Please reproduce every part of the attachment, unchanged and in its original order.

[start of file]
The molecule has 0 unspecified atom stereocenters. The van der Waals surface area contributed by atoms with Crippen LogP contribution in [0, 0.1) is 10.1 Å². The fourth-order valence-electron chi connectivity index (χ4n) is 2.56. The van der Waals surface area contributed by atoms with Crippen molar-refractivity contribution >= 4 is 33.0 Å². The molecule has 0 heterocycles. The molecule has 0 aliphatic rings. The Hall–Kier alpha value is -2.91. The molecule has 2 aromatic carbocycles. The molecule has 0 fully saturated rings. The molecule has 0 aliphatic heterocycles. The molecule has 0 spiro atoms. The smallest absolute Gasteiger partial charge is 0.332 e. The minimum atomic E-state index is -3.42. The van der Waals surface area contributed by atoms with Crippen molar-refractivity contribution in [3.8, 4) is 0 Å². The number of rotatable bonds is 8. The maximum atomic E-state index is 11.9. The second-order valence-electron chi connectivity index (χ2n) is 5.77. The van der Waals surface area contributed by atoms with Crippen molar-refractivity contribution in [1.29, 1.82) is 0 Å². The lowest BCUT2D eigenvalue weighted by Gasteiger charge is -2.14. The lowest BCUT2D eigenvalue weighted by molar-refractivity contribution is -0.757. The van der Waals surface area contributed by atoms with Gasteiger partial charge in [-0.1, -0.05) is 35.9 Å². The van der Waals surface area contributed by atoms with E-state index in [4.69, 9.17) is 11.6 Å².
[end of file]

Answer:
The molecule has 0 unspecified atom stereocenters. The van der Waals surface area contributed by atoms with Crippen LogP contribution in [0, 0.1) is 10.1 Å². The fourth-order valence-electron chi connectivity index (χ4n) is 2.56. The van der Waals surface area contributed by atoms with Crippen molar-refractivity contribution >= 4 is 33.0 Å². The molecule has 0 heterocycles. The molecule has 0 aliphatic rings. The Hall–Kier alpha value is -2.91. The molecule has 2 aromatic carbocycles. The molecule has 0 fully saturated rings. The molecule has 0 aliphatic heterocycles. The molecule has 0 spiro atoms. The smallest absolute Gasteiger partial charge is 0.332 e. The minimum atomic E-state index is -3.42. The van der Waals surface area contributed by atoms with Crippen molar-refractivity contribution in [3.8, 4) is 0 Å². The number of rotatable bonds is 8. The maximum atomic E-state index is 11.9. The second-order valence-electron chi connectivity index (χ2n) is 5.77. The van der Waals surface area contributed by atoms with Crippen molar-refractivity contribution in [1.29, 1.82) is 0 Å². The lowest BCUT2D eigenvalue weighted by Gasteiger charge is -2.14. The lowest BCUT2D eigenvalue weighted by molar-refractivity contribution is -0.757. The van der Waals surface area contributed by atoms with Gasteiger partial charge in [-0.1, -0.05) is 35.9 Å². The van der Waals surface area contributed by atoms with E-state index in [4.69, 9.17) is 11.6 Å².